The compressor can be charged with 100 PSI of air and dropped in a bucket of water to check for leaks not different than a tire. Also a high pressure gauge can be installed in the outlet where you can hand turn the hub to see if you can hit a hundred or so PSI to learn it still can compress, should leak down very slowly or your check valves are shot. Should turn easily in full rotations with no binding, and no clicking sounds when rocking the shaft. A vacuum gauge at the inlet should show good vacuum when hand turning as well.

Condensers and evaporators can also be charged with air, but would take more like a bathtub to check for leaks, or to seal it off and watch for a pressure drop in the gauge. Condensers are not easy to clean which would be good reason to replace that.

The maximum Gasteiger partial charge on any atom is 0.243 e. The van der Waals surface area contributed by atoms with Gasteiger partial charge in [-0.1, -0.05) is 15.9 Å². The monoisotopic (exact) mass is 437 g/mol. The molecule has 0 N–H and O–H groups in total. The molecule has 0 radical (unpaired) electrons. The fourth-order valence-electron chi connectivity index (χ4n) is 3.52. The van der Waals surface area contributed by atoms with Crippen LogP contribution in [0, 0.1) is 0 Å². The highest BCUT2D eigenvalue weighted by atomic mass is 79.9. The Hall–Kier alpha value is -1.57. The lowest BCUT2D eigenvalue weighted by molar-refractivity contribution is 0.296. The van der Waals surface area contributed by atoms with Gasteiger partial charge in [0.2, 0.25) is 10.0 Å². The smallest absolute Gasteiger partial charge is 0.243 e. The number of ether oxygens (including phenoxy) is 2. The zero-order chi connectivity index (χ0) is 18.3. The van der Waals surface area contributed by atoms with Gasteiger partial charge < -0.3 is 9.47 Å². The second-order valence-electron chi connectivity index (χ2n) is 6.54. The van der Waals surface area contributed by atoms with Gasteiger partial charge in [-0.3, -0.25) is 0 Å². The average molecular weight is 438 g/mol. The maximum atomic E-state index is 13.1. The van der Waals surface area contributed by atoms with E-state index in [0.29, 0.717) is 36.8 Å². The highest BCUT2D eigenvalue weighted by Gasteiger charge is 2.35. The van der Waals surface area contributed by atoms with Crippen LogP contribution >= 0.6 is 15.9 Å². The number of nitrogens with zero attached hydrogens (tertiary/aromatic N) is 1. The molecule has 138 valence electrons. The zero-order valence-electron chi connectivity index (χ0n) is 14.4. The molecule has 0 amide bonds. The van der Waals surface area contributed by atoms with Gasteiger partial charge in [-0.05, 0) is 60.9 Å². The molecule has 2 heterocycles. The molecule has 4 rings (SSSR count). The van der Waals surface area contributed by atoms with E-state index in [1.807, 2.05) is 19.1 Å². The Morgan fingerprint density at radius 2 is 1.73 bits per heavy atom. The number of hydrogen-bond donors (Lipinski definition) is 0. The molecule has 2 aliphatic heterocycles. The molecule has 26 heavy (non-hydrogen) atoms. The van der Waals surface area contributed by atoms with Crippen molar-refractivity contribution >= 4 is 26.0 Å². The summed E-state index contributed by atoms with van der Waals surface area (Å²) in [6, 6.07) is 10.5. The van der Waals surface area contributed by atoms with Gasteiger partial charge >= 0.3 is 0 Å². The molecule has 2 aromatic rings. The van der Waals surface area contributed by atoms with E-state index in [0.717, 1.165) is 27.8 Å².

With 240K miles on your vehicle, what about the rest of it? Ha, like an idiot, got the air working great in an 89 Continental but in a 40 mile trip, air suspension blew, forward clutch gave out, with head gasket leaks, about 7,000 bucks in repairs, the car was worthless, but the AC worked great.

bhaubold on Tue March 31, 2009 10:54 AM User is offline

NickD, thanks for the reply. The rest of the truck is in really great condition. After reading some of the replys and looking through this website for parts, I don't think it would be that expensive to replace the compressor, dryer, condenser, and maybe hoses. Should have a reliable system? Thanks again for your reply. What would you think it would cost to have a shop charge the system after I install all the new parts? I'm assuming that would be R-12.

GM Tech on Tue March 31, 2009 10:54 AM User is offline

Chick did a nice write-up ...here's his link

Shaft seal procedures

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The number one A/C diagnostic tool there is- is to know how much refrigerant is in the system- this can only be done by recovering and weighing the refrigerant!!
Just a thought.... 65% of A/C failures in my 3200 car diagnostic database (GM vehicles) are due to loss of refrigerant due to a leak......